Add a “Twist” to Normal Activities

Normally, I do my writing while sitting on my couch. But, every once in a while, I like to spice things up and go to a local cafe.

Maybe you go for a morning jog along the same route every day. Tomorrow, try taking a detour instead of continuing straight ahead. You may be surprised by what happens.

Go Explore a New Location

You probably don’t have to go too far from where you live currently to find a street you’ve never walked, a town you haven’t explored, or a trail you haven’t hiked.

Check out a new place and see what you have been missing.

Use Randomness

When I find myself in a situation where I can’t make up my mind, I randomly decide.

For instance, I used to sit and debate with myself about which of three movies I wanted to watch. Now I just use a random number generator and arrive at a satisfactory answer within seconds.

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Flipping a coin or using a random number generator is very easy. It gets you in the habit of coming to a decision much more quickly.

Try a New Hobby, Activity or Class etc.

Choose an activity that has always interested you but you haven’t tried, and another pursuit that has never interested you. Locate classes that are being offered on each of your two choices and sign up for them.

Enjoying activities that you like as well as pursuing hobbies you wouldn’t expect to like makes life just that much more exciting.

Say “Yes” More Often

If your friend invites you to a party that you normally wouldn’t attend, make yourself go.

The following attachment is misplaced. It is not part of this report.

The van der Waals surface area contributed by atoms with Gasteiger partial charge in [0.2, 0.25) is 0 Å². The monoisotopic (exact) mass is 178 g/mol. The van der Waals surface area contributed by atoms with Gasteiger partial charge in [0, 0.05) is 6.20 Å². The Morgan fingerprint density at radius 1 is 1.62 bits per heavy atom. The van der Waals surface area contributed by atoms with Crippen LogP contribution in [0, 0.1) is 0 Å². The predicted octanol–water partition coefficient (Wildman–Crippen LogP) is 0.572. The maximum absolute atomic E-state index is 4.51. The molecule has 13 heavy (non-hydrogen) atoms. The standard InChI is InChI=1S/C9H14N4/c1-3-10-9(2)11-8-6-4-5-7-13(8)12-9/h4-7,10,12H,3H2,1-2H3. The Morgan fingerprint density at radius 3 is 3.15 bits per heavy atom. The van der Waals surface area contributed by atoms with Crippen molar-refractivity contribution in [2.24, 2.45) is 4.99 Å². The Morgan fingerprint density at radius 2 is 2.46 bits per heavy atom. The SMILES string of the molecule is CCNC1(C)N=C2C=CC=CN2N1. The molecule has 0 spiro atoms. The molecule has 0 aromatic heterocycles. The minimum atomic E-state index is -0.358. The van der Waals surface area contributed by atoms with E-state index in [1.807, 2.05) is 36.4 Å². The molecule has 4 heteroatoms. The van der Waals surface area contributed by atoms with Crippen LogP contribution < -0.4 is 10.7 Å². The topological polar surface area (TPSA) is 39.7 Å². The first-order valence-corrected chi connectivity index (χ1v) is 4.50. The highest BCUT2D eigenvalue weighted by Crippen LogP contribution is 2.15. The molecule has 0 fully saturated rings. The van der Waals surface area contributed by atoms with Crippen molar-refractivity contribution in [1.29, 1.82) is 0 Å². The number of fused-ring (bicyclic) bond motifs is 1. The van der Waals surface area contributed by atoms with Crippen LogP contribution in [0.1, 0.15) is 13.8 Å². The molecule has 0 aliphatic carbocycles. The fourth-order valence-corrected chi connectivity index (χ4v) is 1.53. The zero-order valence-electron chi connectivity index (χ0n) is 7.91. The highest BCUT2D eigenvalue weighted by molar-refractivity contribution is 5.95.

Start taking advantage of the social possibilities that are placed before you. By stepping out of your comfort zone, you’ll also become more spontaneous.

Do Something Without Thinking

If you get a random (non-destructive) impulse, act on it fast. Don’t think about it too long. Otherwise, you’ll second guess yourself.

Commit yourself to the activity even if you are hesitating. Got an urge to break out into song? After you reflexively, dismiss the urge, commit to singing the lyrics and follow through on it.

Talk to Strangers

Does somebody look interesting to you? Go up to them and start a conversation. I know this can be extremely difficult. Nevertheless, go ahead and take a step in their direction.

It’s not as “scary” as introducing yourself or initiating a conversation, but it does help build the momentum. In fact, I often start talking to someone who interests me once I take that first step.

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If you need a little help, here it is: How to Talk to Strangers Without Feeling Awkward

Do Things That Scare You

Being spontaneous involves regularly stepping out of your comfort zone. So, act and move ahead in spite of your fears. I used to be afraid of heights, but one of my friends and I decided to buy a Groupon to go skydiving. Guess what? I faced my fear and it melted away after I made that leap.

A Little Spontaneity Makes You Less Boring!

Becoming more spontaneous doesn’t mean putting an end to long-term thinking or planning.

Ideally, you should be able to create a plan, execute it, and then deviate from it whenever you wish. Planning is not the enemy. Instead, the culprit is fear.

Begin living a life where fear does not hold you back. You’ll soon get into the habit of becoming more interesting and less boring.

Don’t miss the following articles if you want to live your best life:

Featured photo credit: Unsplash via unsplash.com

More by this author

Michael Davidson

Michael teaches English in Israel while blogging about how to live a happier and healthier life.